while condition is True:
       take this action

After the code block is executed, the program loops back to check and see if the while loop condition has changed from True to False. The code block stops looping when the condition becomes False.

In the following program, the user will guess a number until they get it correct.

flowchart for number-guessing program

# A program that asks the user to guess a number

# The secret number is set here by the programmer.
secret_number = str(4) # We convert the integer to a string to compare easily with a user input string

# Ask the user to make a guess and take input in a string
guess = input('I am thinking of a number between 1-10. Can you guess it? ') # Take the user's first guess

# Check to see if the user guess matches our secret number
while guess != secret_number: # While the users guess does not equal secret_number
    guess = input('Nope. Guess again! ') # Allow the user to change the value of guess

print('You guessed the secret number, ' + secret_number) # Print a congratulations message with the secret number

Stopping Accidental Infinite Loops

When using a while loop, it is possible to accidentally create an infinite loop that never ends. This happens because the while condition never becomes False.

If you accidentally write code that infinitely repeats, you can stop the execution by selecting Interrupt from the Kernel menu. (Alternatively, you can press the letter i twice on your keyboard.) You may also want to remove the output of the rogue cell. You can do this from the Cell menu.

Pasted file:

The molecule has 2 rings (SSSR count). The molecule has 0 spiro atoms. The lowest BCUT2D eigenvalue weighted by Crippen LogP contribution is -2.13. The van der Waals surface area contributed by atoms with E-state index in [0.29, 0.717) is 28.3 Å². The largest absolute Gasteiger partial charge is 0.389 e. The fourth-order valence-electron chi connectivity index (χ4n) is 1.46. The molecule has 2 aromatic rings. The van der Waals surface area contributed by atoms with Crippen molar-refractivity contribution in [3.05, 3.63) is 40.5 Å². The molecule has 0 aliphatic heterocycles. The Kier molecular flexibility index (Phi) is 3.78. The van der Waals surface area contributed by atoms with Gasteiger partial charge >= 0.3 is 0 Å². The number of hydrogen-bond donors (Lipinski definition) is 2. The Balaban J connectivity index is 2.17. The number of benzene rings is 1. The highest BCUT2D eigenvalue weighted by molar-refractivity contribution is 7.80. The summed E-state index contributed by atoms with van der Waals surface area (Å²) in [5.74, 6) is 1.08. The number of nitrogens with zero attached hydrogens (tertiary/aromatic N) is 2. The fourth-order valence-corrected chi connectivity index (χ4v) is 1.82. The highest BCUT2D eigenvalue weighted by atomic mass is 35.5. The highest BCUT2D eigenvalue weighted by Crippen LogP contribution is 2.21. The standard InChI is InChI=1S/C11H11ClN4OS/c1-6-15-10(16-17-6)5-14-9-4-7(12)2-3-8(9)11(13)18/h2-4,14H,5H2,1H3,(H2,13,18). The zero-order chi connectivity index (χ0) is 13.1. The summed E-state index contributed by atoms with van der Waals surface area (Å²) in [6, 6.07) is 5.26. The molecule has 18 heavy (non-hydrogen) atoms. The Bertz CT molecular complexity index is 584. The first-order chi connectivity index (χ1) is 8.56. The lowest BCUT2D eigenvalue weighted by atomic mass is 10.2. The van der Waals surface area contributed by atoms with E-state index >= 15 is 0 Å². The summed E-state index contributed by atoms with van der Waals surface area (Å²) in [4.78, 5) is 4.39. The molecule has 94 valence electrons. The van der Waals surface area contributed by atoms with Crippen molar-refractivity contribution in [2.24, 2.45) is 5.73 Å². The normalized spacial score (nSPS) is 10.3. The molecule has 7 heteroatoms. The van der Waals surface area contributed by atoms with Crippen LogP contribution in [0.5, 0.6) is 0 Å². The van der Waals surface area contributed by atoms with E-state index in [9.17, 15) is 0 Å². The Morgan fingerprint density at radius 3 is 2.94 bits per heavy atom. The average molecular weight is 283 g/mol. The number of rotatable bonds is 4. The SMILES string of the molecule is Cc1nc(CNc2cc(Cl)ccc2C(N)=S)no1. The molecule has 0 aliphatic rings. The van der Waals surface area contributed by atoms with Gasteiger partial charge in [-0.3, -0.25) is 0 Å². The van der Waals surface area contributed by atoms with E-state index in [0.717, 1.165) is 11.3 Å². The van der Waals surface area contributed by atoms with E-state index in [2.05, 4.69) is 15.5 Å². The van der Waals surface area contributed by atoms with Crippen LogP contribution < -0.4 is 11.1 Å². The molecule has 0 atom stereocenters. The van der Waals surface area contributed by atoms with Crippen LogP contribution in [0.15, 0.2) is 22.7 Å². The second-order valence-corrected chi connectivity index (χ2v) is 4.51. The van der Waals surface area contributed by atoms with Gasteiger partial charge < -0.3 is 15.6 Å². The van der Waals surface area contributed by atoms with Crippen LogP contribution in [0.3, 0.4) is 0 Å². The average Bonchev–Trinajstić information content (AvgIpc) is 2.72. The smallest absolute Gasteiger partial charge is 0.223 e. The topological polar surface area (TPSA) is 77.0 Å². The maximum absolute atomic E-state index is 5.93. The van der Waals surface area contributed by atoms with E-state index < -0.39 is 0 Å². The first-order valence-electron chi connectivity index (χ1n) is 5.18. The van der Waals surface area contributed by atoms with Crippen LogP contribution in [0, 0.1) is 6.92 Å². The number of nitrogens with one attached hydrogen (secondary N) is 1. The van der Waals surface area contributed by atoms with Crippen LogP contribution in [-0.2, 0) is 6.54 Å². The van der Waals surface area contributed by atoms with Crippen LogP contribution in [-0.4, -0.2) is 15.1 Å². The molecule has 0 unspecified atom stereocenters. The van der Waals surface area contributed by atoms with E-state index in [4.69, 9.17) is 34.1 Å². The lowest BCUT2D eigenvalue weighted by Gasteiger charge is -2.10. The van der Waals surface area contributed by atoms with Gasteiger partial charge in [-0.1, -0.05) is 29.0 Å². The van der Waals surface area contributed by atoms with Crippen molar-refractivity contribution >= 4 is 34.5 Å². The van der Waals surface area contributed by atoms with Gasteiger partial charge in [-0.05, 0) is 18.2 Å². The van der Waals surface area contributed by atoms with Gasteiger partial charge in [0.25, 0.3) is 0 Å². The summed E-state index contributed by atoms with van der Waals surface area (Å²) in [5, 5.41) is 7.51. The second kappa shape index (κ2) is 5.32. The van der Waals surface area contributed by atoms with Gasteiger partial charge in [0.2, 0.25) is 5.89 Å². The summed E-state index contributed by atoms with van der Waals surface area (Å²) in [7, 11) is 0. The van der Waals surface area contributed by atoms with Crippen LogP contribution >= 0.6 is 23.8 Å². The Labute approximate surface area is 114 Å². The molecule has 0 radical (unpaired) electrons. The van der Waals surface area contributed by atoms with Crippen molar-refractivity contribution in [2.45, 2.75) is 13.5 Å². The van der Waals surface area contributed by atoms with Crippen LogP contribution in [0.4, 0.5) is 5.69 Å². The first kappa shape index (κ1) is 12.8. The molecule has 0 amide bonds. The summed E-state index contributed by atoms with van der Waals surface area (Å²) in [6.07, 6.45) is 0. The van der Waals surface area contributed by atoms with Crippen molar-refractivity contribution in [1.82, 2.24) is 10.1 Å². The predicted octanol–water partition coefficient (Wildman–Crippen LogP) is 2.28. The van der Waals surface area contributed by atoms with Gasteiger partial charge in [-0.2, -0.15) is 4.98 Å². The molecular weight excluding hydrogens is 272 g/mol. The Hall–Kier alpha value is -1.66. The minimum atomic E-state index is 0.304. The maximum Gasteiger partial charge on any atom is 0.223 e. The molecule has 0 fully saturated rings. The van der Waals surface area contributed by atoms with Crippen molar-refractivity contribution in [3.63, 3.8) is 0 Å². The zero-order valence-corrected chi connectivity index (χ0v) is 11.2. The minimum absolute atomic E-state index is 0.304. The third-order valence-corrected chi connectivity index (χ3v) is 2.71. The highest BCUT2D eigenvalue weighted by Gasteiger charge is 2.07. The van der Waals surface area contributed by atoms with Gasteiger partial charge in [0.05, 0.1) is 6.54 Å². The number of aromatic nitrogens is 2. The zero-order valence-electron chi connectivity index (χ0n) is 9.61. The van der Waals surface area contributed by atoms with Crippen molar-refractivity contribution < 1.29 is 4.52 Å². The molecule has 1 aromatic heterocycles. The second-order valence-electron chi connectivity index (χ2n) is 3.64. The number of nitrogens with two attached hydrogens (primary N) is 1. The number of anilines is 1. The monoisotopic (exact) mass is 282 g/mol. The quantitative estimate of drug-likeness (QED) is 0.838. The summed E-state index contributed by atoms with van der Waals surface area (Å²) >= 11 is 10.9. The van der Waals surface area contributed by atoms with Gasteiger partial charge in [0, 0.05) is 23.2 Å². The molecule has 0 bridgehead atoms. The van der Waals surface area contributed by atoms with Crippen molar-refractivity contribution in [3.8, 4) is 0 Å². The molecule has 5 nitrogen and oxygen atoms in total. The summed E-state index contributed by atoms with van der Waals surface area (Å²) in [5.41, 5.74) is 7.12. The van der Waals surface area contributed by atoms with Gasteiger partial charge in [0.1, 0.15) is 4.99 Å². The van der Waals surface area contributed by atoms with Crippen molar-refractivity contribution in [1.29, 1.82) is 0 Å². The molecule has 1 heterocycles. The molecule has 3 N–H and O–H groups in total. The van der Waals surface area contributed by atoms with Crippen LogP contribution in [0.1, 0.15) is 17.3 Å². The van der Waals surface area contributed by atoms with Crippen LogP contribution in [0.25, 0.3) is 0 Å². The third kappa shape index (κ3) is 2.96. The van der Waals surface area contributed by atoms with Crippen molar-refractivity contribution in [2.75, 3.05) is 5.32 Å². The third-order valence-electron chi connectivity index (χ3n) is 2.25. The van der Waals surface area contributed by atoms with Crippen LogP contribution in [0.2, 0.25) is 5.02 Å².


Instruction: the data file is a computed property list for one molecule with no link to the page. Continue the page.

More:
• Clearing output from a single cell: CellCurrent OutputsClear

  • Clearing output from all cells: CellAll OutputClear

Clearing current outputs

# Run this infinite loop then interrupt the kernel
# Can you clear the cell output?
while True:
    print('Oh noes!')

A Repeating while Loop

In the program above, the while loop checked to see if the user guessed a particular number. We could also use a while loop to repeat a code block a particular number of times.

# A simple program that prints out 1, 2, 3
number = 0
while number < 3:
    number = number + 1 # We can also write an equivalent shortcut: number += 1
    print(number)
     

for Loop Statements with a range() Function

An abbreviated way to write a while loop that repeats a specified number of times is using a for loop with a range() function. This loop takes the form:

for i in range(j):
       take this action

where i is a generic variable for counting the number of iterations and j is the number of times you want the code block to repeat.

The starting value of i is 0. After each loop, i increases by one until it reaches j. The loop then stops. The variable names i and j are merely conventions. Using a different name may make the purpose of your code clearer to readers.

# A `for` loop that repeats 'What?' three times. 
# How could you make this repeat five times?
# What happens if you change the name of variable `i`?

for i in range(3):
    print('What?')
# A `for` loop that prints the value of the current iteration, here called `i`. 
for i in range(5):
    print(i)

In the examples above, the range() function takes a single argument that specifies the number of loops. The assumption is our range() function will start at 0, but we can specify any starting integer by adding an additional argument.

# A `for` loop that starts looping at 27 and stops looping at 32
for i in range(27, 32):
    print(i)
# A `for` loop that starts looping at -3 and stops looping at 7
for i in range(-3, 7):
    print(i)